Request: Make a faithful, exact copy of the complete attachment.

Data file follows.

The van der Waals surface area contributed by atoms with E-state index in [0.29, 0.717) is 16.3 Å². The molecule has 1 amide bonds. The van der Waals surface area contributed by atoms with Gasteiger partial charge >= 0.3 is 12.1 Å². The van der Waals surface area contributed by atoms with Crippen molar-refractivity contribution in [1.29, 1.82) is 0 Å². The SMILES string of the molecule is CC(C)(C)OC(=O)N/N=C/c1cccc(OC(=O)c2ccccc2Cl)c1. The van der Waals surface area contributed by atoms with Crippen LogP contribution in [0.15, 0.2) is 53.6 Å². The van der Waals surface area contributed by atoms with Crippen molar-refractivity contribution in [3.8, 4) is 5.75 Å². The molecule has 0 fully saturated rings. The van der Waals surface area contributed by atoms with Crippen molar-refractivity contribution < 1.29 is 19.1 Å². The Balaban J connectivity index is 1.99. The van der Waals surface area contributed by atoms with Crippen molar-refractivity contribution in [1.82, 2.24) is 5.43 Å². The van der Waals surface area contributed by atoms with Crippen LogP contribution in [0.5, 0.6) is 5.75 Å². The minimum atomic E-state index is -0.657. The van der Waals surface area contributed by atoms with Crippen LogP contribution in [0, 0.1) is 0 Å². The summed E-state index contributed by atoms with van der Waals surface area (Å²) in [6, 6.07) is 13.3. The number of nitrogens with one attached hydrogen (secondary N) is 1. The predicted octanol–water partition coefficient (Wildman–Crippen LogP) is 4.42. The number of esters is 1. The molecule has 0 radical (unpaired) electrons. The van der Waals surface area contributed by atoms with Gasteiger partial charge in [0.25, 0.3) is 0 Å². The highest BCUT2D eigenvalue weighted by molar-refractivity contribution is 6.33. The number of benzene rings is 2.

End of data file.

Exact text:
The van der Waals surface area contributed by atoms with E-state index in [0.29, 0.717) is 16.3 Å². The molecule has 1 amide bonds. The van der Waals surface area contributed by atoms with Gasteiger partial charge >= 0.3 is 12.1 Å². The van der Waals surface area contributed by atoms with Crippen molar-refractivity contribution in [1.29, 1.82) is 0 Å². The SMILES string of the molecule is CC(C)(C)OC(=O)N/N=C/c1cccc(OC(=O)c2ccccc2Cl)c1. The van der Waals surface area contributed by atoms with Crippen LogP contribution in [0.15, 0.2) is 53.6 Å². The van der Waals surface area contributed by atoms with Crippen molar-refractivity contribution in [3.8, 4) is 5.75 Å². The molecule has 0 fully saturated rings. The van der Waals surface area contributed by atoms with Crippen molar-refractivity contribution < 1.29 is 19.1 Å². The Balaban J connectivity index is 1.99. The van der Waals surface area contributed by atoms with Crippen molar-refractivity contribution in [1.82, 2.24) is 5.43 Å². The van der Waals surface area contributed by atoms with Crippen LogP contribution in [0.5, 0.6) is 5.75 Å². The minimum atomic E-state index is -0.657. The van der Waals surface area contributed by atoms with Crippen LogP contribution in [0, 0.1) is 0 Å². The summed E-state index contributed by atoms with van der Waals surface area (Å²) in [6, 6.07) is 13.3. The number of nitrogens with one attached hydrogen (secondary N) is 1. The predicted octanol–water partition coefficient (Wildman–Crippen LogP) is 4.42. The number of esters is 1. The molecule has 0 radical (unpaired) electrons. The van der Waals surface area contributed by atoms with Gasteiger partial charge in [0.25, 0.3) is 0 Å². The highest BCUT2D eigenvalue weighted by molar-refractivity contribution is 6.33. The number of benzene rings is 2.